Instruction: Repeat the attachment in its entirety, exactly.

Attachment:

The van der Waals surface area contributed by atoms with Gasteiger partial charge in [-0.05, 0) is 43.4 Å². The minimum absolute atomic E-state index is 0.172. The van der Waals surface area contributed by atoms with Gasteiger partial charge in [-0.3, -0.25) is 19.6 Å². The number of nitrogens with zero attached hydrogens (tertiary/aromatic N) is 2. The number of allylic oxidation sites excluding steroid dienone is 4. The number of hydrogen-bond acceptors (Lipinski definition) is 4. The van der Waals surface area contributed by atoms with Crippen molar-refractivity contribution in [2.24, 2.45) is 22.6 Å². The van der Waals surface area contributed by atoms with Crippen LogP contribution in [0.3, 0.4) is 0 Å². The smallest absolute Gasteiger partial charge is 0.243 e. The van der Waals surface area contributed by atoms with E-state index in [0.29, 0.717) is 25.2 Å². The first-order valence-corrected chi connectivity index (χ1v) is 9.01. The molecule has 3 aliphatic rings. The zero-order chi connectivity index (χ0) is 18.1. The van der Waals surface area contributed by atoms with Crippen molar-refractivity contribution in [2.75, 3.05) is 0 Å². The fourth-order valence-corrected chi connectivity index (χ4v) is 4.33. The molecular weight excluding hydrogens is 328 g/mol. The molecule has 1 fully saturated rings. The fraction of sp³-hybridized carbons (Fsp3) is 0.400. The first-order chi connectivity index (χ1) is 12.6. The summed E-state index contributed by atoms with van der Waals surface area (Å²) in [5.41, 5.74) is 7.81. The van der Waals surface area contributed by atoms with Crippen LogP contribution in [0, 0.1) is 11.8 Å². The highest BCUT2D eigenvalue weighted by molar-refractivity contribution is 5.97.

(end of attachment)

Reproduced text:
The van der Waals surface area contributed by atoms with Gasteiger partial charge in [-0.05, 0) is 43.4 Å². The minimum absolute atomic E-state index is 0.172. The van der Waals surface area contributed by atoms with Gasteiger partial charge in [-0.3, -0.25) is 19.6 Å². The number of nitrogens with zero attached hydrogens (tertiary/aromatic N) is 2. The number of allylic oxidation sites excluding steroid dienone is 4. The number of hydrogen-bond acceptors (Lipinski definition) is 4. The van der Waals surface area contributed by atoms with Crippen molar-refractivity contribution in [2.24, 2.45) is 22.6 Å². The van der Waals surface area contributed by atoms with Crippen LogP contribution in [0.3, 0.4) is 0 Å². The smallest absolute Gasteiger partial charge is 0.243 e. The van der Waals surface area contributed by atoms with E-state index in [0.29, 0.717) is 25.2 Å². The first-order valence-corrected chi connectivity index (χ1v) is 9.01. The molecule has 3 aliphatic rings. The zero-order chi connectivity index (χ0) is 18.1. The van der Waals surface area contributed by atoms with Crippen molar-refractivity contribution in [2.75, 3.05) is 0 Å². The fourth-order valence-corrected chi connectivity index (χ4v) is 4.33. The molecular weight excluding hydrogens is 328 g/mol. The molecule has 1 fully saturated rings. The fraction of sp³-hybridized carbons (Fsp3) is 0.400. The first-order chi connectivity index (χ1) is 12.6. The summed E-state index contributed by atoms with van der Waals surface area (Å²) in [5.41, 5.74) is 7.81. The van der Waals surface area contributed by atoms with Crippen LogP contribution in [0, 0.1) is 11.8 Å². The highest BCUT2D eigenvalue weighted by molar-refractivity contribution is 5.97.